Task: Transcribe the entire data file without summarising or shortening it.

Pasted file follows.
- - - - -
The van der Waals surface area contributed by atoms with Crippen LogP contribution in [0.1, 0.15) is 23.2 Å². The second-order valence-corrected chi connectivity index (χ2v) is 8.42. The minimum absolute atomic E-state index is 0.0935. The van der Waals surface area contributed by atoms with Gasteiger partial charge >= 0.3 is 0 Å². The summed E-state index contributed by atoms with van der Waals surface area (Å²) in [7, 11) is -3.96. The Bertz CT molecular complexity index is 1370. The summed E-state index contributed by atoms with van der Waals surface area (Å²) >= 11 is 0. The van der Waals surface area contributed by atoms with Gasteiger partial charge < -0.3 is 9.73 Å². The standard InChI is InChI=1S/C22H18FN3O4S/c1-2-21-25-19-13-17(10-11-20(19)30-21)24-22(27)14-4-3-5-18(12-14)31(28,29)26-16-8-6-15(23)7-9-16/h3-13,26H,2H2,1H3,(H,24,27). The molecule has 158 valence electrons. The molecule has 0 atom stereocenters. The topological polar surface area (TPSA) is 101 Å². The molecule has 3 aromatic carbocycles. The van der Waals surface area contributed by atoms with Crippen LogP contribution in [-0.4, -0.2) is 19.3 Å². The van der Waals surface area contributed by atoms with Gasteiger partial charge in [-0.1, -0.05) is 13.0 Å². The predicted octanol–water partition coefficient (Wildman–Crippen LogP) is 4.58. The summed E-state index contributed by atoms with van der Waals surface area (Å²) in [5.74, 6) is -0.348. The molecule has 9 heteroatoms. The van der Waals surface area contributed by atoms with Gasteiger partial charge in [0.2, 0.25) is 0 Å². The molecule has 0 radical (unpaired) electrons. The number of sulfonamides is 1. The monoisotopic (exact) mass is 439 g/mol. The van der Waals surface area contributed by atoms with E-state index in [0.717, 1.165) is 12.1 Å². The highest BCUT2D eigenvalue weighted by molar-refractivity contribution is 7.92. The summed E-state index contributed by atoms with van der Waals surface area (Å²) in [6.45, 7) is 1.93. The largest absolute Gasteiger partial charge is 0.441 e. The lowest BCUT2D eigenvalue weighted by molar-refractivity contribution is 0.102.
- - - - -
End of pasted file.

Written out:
The van der Waals surface area contributed by atoms with Crippen LogP contribution in [0.1, 0.15) is 23.2 Å². The second-order valence-corrected chi connectivity index (χ2v) is 8.42. The minimum absolute atomic E-state index is 0.0935. The van der Waals surface area contributed by atoms with Gasteiger partial charge >= 0.3 is 0 Å². The summed E-state index contributed by atoms with van der Waals surface area (Å²) in [7, 11) is -3.96. The Bertz CT molecular complexity index is 1370. The summed E-state index contributed by atoms with van der Waals surface area (Å²) >= 11 is 0. The van der Waals surface area contributed by atoms with Gasteiger partial charge < -0.3 is 9.73 Å². The standard InChI is InChI=1S/C22H18FN3O4S/c1-2-21-25-19-13-17(10-11-20(19)30-21)24-22(27)14-4-3-5-18(12-14)31(28,29)26-16-8-6-15(23)7-9-16/h3-13,26H,2H2,1H3,(H,24,27). The molecule has 158 valence electrons. The molecule has 0 atom stereocenters. The topological polar surface area (TPSA) is 101 Å². The molecule has 3 aromatic carbocycles. The van der Waals surface area contributed by atoms with Crippen LogP contribution in [-0.4, -0.2) is 19.3 Å². The van der Waals surface area contributed by atoms with Gasteiger partial charge in [-0.1, -0.05) is 13.0 Å². The predicted octanol–water partition coefficient (Wildman–Crippen LogP) is 4.58. The summed E-state index contributed by atoms with van der Waals surface area (Å²) in [5.74, 6) is -0.348. The molecule has 9 heteroatoms. The van der Waals surface area contributed by atoms with Gasteiger partial charge in [0.2, 0.25) is 0 Å². The molecule has 0 radical (unpaired) electrons. The number of sulfonamides is 1. The monoisotopic (exact) mass is 439 g/mol. The van der Waals surface area contributed by atoms with E-state index in [0.717, 1.165) is 12.1 Å². The highest BCUT2D eigenvalue weighted by molar-refractivity contribution is 7.92. The summed E-state index contributed by atoms with van der Waals surface area (Å²) in [6.45, 7) is 1.93. The largest absolute Gasteiger partial charge is 0.441 e. The lowest BCUT2D eigenvalue weighted by molar-refractivity contribution is 0.102.